6 Radiopharmaceutical Production Target Foils Contents Thermal Conductivity Tensile Strength Chemical Reactivity Energy Loss in the Foil Activation of Foils STOP Tensile Strength Another important parameter is the tensile strength of the foil. The stress placed on a circular membrane in a clamping flange with radiused edges is given by the relation: –whereφ = stress placed on the membrane –P = pressure (psi) –E = Young's Modulus (psi) –a = radius of the foil (cm.) –h = thickness of the foil (cm.) If the stress on the foil exceeds the tensile strength of the foil, then the foil will burst. This will usually occur in the center of the foil since this is where the maximum stress occurs on a well clamped foil (i.e. a clamping flange whose edges have been radiused). Some values for the tensile strength of some common foil materials are given in the table on the Physical and Thermal Properties of some Foil Materials

7 Radiopharmaceutical Production Target Foils Contents Thermal Conductivity Tensile Strength Chemical Reactivity Energy Loss in the Foil Activation of Foils STOP Tensile Strength and Temperature The temperature dependence of the yield strength can be quite different depending on the material. The yield strength versus stress curves for several materials is given in the figure below. It can be clearly seen that for most materials, the yield strength decreases rapidly with increasing temperature. This is not the case however with certain types of stainless steels where the yield strength increases slightly before decreasing with increasing temperature. Thus, the pressure in the target and the temperature during irradiation will determine the thickness of the foil which will be necessary to withstand the stress.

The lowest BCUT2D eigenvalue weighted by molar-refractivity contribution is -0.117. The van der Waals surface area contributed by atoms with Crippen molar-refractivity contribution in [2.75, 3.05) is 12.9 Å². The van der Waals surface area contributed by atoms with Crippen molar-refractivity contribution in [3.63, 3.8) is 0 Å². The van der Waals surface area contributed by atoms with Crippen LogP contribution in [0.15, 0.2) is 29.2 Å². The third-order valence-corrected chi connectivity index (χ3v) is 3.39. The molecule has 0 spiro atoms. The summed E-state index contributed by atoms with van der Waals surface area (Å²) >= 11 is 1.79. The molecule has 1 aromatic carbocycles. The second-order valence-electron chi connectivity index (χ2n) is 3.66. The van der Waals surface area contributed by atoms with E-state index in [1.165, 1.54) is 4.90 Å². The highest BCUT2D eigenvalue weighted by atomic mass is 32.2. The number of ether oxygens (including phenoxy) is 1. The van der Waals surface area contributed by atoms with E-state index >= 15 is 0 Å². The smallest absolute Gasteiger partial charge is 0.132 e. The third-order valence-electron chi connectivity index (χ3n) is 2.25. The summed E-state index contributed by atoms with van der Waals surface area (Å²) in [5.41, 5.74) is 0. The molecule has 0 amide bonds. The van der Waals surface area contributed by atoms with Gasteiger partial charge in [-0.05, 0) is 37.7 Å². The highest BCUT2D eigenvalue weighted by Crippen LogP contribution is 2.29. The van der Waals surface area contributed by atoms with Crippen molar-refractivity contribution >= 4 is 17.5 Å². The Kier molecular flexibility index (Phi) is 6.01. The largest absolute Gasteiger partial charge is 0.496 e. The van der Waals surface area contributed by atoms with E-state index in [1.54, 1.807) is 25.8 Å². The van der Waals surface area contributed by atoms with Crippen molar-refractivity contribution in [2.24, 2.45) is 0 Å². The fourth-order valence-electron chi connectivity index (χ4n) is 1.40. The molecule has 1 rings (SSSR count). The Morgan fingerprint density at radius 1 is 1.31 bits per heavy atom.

8 Radiopharmaceutical Production Target Foils Contents Thermal Conductivity Tensile Strength Chemical Reactivity Energy Loss in the Foil Activation of Foils STOP Chemical Reactivity The next important characteristic of the foil is the chemical reactivity. This depends on the target material. In nitrogen targets, the foil is often aluminum since this material is chemically inert to the nitrogen gas and to the carbon-11 products produced. Aluminum cannot be used in a target for the production of fluorine-18 from oxygen-18 water since the fluorine interacts with the aluminum and it is very difficult to remove the fluorine- 18 from the target. An aluminum target can be used for gaseous fluorine-18 production since the surface can be made non-reactive by exposure to fluorine gas at low concentrations. It is necessary to consider the chemical combination of the foil material with the target material not only at room temperature but also at elevated temperatures since this is often the situation inside the target. Each target must be considered on a case by case basis and there are no rules other than those of chemistry.